Tuesday, January 1, 2013

Book Review: The Company Town (2010) by Hardy Green

As an examination of American towns that have been created or taken over by a single company, author Hardy Green has done a great job of shining a light on some odd and forgotten aspects of the history of American business. Hardy gets the mix between academic and anecdotal history just right in telling the story of places like Hershey, PA, the chocolate-flavored hometown of Hershey Co.; Lowell, MA, a textile centre that offered young, single women a rare chance to enjoy economic independence in the early 19th century; and various mining towns that were often part-town, part-concentration camp.

What virtually all these towns and cities have in common is a relatively short lifespan that has the arc of a three act tragedy. They start life thanks to entrepreneurial zeal and inventiveness, and the market demands of a rapidly expanding economy. Next comes a middle-aged period of affluence that's usually marred by violent fury and sclerotic intolerance for any kind of union activity or worker militancy. Last comes decrepitude and death as changing market conditions or Wall Street raiders shut down or cannibalize the business that keeps the town alive. Gary, Indiana, is possibly the best example of this process. Gary was created in 1906 by U.S. Steel, which turned 4,000 acres beside Lake Michigan into one of the biggest steel-producing centres in the world. There were the usual vicious battles with unions along the way, and by the 1950s Gary was one of the epicentres of the post-war American economic boom with a population approaching 200,000. Today? Gary is now a virtual ghost town, widely regarded as one of the worst places to live in the US. Check out this article on Gary from the Daily Mail.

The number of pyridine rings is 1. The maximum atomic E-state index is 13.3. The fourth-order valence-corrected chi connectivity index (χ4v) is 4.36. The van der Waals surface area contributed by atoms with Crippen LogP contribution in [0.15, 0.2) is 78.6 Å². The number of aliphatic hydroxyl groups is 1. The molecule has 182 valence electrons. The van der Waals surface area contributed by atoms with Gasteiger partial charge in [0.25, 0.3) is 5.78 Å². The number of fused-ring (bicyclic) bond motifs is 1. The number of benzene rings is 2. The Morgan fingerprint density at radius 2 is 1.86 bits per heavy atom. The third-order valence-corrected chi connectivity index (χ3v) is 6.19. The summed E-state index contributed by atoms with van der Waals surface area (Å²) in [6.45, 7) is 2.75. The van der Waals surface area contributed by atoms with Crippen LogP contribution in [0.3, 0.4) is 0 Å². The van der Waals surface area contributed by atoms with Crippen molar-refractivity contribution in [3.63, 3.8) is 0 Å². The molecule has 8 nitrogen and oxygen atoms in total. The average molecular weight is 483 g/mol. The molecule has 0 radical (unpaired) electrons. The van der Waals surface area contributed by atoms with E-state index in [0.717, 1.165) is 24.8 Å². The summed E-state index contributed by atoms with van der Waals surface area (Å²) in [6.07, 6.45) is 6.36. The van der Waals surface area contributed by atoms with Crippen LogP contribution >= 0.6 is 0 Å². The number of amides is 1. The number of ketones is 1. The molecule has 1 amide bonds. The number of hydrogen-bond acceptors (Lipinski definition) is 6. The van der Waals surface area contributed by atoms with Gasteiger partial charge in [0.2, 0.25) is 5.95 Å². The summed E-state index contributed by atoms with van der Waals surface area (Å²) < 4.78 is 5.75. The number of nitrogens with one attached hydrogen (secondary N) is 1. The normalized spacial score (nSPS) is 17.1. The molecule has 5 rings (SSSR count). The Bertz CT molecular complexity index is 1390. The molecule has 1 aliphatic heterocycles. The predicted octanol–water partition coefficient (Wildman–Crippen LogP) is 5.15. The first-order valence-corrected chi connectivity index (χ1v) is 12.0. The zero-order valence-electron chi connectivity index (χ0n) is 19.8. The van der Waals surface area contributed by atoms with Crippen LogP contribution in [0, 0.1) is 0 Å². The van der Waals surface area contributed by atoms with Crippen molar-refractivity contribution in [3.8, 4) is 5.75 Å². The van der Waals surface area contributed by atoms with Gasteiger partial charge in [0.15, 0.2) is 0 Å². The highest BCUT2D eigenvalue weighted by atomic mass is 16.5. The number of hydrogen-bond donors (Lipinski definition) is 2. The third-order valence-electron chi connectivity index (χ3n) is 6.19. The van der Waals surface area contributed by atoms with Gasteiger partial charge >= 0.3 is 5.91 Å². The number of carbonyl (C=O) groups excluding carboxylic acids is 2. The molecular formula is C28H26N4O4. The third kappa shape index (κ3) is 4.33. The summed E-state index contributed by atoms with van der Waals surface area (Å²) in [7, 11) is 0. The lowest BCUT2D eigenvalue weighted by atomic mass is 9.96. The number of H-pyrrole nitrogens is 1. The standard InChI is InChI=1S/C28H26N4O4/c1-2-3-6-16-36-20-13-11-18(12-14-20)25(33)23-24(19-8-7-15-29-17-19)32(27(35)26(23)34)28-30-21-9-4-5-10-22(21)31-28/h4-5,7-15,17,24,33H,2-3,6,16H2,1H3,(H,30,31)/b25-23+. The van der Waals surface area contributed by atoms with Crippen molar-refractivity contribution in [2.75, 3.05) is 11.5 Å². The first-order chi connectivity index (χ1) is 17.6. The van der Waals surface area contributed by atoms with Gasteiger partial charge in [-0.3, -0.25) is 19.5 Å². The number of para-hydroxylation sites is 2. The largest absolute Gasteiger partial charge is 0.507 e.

One facet of American history that gets little attention is the sheer ruthlessness with which business and governments at all levels tried to crush any kind of workers' organization in the first decades of the last century. How ruthless? In 1921 in Logan County, West Virgina, a pitched battle between protesting coal miners and a mixed force of police deputies and mine guards left 80 to 130 dead, most of whom were miners. There are a dozen similar stories in The Company Town, and it's amazing to think that these dramatic and bloody incidents aren't part of what could be called popular history.  There have been countless films made about Dillinger and the like, but the depredations of bank robbers don't begin to match the violence of the contemporary fights between labour and capitalists. Prohibition, gangsters, flappers, the Jazz Age, the Depression, these are the big stories in American history from 1900 to 1940. The low grade civil war between business and government on one side, and organized labour on the other, rarely gets a mention, which speaks to how friendly historians and Hollywood mythmakers have been to corporate America.

Although some company towns benefited from a certain degree of paternalistic benevolence, The Company Town is mostly a sad, sometimes tragic, story of how capitalism has continually seen labour as just one more form of raw material in the industrial process.

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